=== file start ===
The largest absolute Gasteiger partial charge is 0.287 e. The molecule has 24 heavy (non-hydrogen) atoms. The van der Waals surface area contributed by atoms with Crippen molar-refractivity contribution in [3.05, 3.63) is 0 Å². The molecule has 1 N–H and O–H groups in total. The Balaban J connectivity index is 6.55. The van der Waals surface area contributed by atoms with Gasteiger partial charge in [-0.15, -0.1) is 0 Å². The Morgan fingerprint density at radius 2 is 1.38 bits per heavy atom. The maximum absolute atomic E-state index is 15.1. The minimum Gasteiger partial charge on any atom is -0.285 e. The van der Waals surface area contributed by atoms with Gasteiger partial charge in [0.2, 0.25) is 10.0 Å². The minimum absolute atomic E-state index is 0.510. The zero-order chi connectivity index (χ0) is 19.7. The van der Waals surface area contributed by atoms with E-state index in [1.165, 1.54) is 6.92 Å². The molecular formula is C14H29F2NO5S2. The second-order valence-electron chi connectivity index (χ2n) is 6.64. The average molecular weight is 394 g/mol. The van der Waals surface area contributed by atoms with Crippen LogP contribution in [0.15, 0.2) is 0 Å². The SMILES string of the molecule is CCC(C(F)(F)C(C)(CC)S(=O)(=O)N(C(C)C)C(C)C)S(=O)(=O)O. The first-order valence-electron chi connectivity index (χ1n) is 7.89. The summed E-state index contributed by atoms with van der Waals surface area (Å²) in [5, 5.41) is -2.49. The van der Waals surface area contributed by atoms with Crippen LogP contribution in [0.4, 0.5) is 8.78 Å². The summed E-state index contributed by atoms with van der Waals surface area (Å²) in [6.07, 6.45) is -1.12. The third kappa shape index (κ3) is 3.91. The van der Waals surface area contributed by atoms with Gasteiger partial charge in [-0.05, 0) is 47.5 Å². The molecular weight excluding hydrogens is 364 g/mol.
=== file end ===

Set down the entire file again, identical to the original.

The largest absolute Gasteiger partial charge is 0.287 e. The molecule has 24 heavy (non-hydrogen) atoms. The van der Waals surface area contributed by atoms with Crippen molar-refractivity contribution in [3.05, 3.63) is 0 Å². The molecule has 1 N–H and O–H groups in total. The Balaban J connectivity index is 6.55. The van der Waals surface area contributed by atoms with Gasteiger partial charge in [-0.15, -0.1) is 0 Å². The Morgan fingerprint density at radius 2 is 1.38 bits per heavy atom. The maximum absolute atomic E-state index is 15.1. The minimum Gasteiger partial charge on any atom is -0.285 e. The van der Waals surface area contributed by atoms with Gasteiger partial charge in [0.2, 0.25) is 10.0 Å². The minimum absolute atomic E-state index is 0.510. The zero-order chi connectivity index (χ0) is 19.7. The van der Waals surface area contributed by atoms with E-state index in [1.165, 1.54) is 6.92 Å². The molecular formula is C14H29F2NO5S2. The second-order valence-electron chi connectivity index (χ2n) is 6.64. The average molecular weight is 394 g/mol. The van der Waals surface area contributed by atoms with Crippen LogP contribution in [0.15, 0.2) is 0 Å². The SMILES string of the molecule is CCC(C(F)(F)C(C)(CC)S(=O)(=O)N(C(C)C)C(C)C)S(=O)(=O)O. The first-order valence-electron chi connectivity index (χ1n) is 7.89. The summed E-state index contributed by atoms with van der Waals surface area (Å²) in [5, 5.41) is -2.49. The van der Waals surface area contributed by atoms with Crippen LogP contribution in [0.4, 0.5) is 8.78 Å². The summed E-state index contributed by atoms with van der Waals surface area (Å²) in [6.07, 6.45) is -1.12. The third kappa shape index (κ3) is 3.91. The van der Waals surface area contributed by atoms with Gasteiger partial charge in [-0.05, 0) is 47.5 Å². The molecular weight excluding hydrogens is 364 g/mol.